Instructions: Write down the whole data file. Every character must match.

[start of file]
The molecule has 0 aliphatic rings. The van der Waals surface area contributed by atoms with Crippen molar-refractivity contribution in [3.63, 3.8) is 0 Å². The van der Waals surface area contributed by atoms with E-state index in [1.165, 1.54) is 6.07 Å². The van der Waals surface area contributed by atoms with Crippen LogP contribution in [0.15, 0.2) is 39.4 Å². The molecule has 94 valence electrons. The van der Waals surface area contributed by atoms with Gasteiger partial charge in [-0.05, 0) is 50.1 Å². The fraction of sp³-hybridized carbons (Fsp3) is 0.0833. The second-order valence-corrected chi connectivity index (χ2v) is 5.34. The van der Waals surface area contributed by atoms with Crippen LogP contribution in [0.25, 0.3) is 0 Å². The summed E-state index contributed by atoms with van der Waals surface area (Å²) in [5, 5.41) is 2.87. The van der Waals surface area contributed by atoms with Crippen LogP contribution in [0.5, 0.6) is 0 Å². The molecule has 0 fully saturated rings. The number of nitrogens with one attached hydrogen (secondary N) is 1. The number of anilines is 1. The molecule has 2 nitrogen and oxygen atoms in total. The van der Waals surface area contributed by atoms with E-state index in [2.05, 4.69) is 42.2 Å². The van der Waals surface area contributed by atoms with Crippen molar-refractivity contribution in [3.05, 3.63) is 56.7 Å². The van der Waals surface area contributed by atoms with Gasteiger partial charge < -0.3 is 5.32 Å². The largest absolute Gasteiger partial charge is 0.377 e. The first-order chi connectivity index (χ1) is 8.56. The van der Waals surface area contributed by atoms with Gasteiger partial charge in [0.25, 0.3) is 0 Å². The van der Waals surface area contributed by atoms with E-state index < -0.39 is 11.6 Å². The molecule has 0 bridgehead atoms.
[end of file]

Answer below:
The molecule has 0 aliphatic rings. The van der Waals surface area contributed by atoms with Crippen molar-refractivity contribution in [3.63, 3.8) is 0 Å². The van der Waals surface area contributed by atoms with E-state index in [1.165, 1.54) is 6.07 Å². The van der Waals surface area contributed by atoms with Crippen LogP contribution in [0.15, 0.2) is 39.4 Å². The molecule has 94 valence electrons. The van der Waals surface area contributed by atoms with Gasteiger partial charge in [-0.05, 0) is 50.1 Å². The fraction of sp³-hybridized carbons (Fsp3) is 0.0833. The second-order valence-corrected chi connectivity index (χ2v) is 5.34. The van der Waals surface area contributed by atoms with Crippen LogP contribution in [0.25, 0.3) is 0 Å². The summed E-state index contributed by atoms with van der Waals surface area (Å²) in [5, 5.41) is 2.87. The van der Waals surface area contributed by atoms with Crippen LogP contribution in [0.5, 0.6) is 0 Å². The molecule has 0 fully saturated rings. The number of nitrogens with one attached hydrogen (secondary N) is 1. The number of anilines is 1. The molecule has 2 nitrogen and oxygen atoms in total. The van der Waals surface area contributed by atoms with E-state index in [2.05, 4.69) is 42.2 Å². The van der Waals surface area contributed by atoms with Crippen molar-refractivity contribution in [3.05, 3.63) is 56.7 Å². The van der Waals surface area contributed by atoms with Gasteiger partial charge < -0.3 is 5.32 Å². The largest absolute Gasteiger partial charge is 0.377 e. The first-order chi connectivity index (χ1) is 8.56. The van der Waals surface area contributed by atoms with Gasteiger partial charge in [0.25, 0.3) is 0 Å². The van der Waals surface area contributed by atoms with E-state index < -0.39 is 11.6 Å². The molecule has 0 bridgehead atoms.